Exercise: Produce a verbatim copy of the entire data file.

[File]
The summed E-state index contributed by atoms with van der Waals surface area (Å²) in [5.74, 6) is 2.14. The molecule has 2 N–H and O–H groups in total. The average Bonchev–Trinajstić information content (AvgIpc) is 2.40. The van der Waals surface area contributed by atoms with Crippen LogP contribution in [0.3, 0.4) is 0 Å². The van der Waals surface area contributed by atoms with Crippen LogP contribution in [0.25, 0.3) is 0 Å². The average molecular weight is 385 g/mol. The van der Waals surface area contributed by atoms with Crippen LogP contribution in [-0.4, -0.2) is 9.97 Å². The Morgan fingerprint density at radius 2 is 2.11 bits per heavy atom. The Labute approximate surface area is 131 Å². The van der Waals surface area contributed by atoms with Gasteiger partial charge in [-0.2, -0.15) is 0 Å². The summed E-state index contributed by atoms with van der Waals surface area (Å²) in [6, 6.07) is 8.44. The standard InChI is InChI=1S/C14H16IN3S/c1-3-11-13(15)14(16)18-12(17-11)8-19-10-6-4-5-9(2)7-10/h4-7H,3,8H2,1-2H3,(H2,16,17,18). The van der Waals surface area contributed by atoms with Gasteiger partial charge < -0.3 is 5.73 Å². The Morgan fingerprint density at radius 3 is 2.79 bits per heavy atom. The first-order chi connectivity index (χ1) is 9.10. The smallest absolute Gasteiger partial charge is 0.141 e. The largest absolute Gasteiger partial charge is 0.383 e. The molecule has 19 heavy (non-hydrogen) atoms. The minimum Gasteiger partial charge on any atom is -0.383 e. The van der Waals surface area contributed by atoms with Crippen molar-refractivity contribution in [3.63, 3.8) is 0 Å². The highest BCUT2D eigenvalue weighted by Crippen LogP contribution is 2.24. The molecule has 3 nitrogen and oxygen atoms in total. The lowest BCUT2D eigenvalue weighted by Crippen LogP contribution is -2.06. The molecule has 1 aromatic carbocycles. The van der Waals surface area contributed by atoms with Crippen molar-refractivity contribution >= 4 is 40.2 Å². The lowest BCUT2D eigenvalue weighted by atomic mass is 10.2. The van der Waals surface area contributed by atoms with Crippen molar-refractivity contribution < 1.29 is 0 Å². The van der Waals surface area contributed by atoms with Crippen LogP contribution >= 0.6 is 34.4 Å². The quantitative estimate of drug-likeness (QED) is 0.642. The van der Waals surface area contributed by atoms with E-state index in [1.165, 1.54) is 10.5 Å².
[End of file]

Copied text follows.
The summed E-state index contributed by atoms with van der Waals surface area (Å²) in [5.74, 6) is 2.14. The molecule has 2 N–H and O–H groups in total. The average Bonchev–Trinajstić information content (AvgIpc) is 2.40. The van der Waals surface area contributed by atoms with Crippen LogP contribution in [0.3, 0.4) is 0 Å². The van der Waals surface area contributed by atoms with Crippen LogP contribution in [0.25, 0.3) is 0 Å². The average molecular weight is 385 g/mol. The van der Waals surface area contributed by atoms with Crippen LogP contribution in [-0.4, -0.2) is 9.97 Å². The Morgan fingerprint density at radius 2 is 2.11 bits per heavy atom. The Labute approximate surface area is 131 Å². The van der Waals surface area contributed by atoms with Gasteiger partial charge in [-0.2, -0.15) is 0 Å². The summed E-state index contributed by atoms with van der Waals surface area (Å²) in [6, 6.07) is 8.44. The standard InChI is InChI=1S/C14H16IN3S/c1-3-11-13(15)14(16)18-12(17-11)8-19-10-6-4-5-9(2)7-10/h4-7H,3,8H2,1-2H3,(H2,16,17,18). The van der Waals surface area contributed by atoms with Gasteiger partial charge < -0.3 is 5.73 Å². The Morgan fingerprint density at radius 3 is 2.79 bits per heavy atom. The first-order chi connectivity index (χ1) is 9.10. The smallest absolute Gasteiger partial charge is 0.141 e. The largest absolute Gasteiger partial charge is 0.383 e. The molecule has 19 heavy (non-hydrogen) atoms. The minimum Gasteiger partial charge on any atom is -0.383 e. The van der Waals surface area contributed by atoms with Crippen molar-refractivity contribution in [3.63, 3.8) is 0 Å². The highest BCUT2D eigenvalue weighted by Crippen LogP contribution is 2.24. The molecule has 3 nitrogen and oxygen atoms in total. The lowest BCUT2D eigenvalue weighted by Crippen LogP contribution is -2.06. The molecule has 1 aromatic carbocycles. The van der Waals surface area contributed by atoms with Crippen molar-refractivity contribution >= 4 is 40.2 Å². The lowest BCUT2D eigenvalue weighted by atomic mass is 10.2. The van der Waals surface area contributed by atoms with Crippen molar-refractivity contribution < 1.29 is 0 Å². The van der Waals surface area contributed by atoms with Crippen LogP contribution >= 0.6 is 34.4 Å². The quantitative estimate of drug-likeness (QED) is 0.642. The van der Waals surface area contributed by atoms with E-state index in [1.165, 1.54) is 10.5 Å².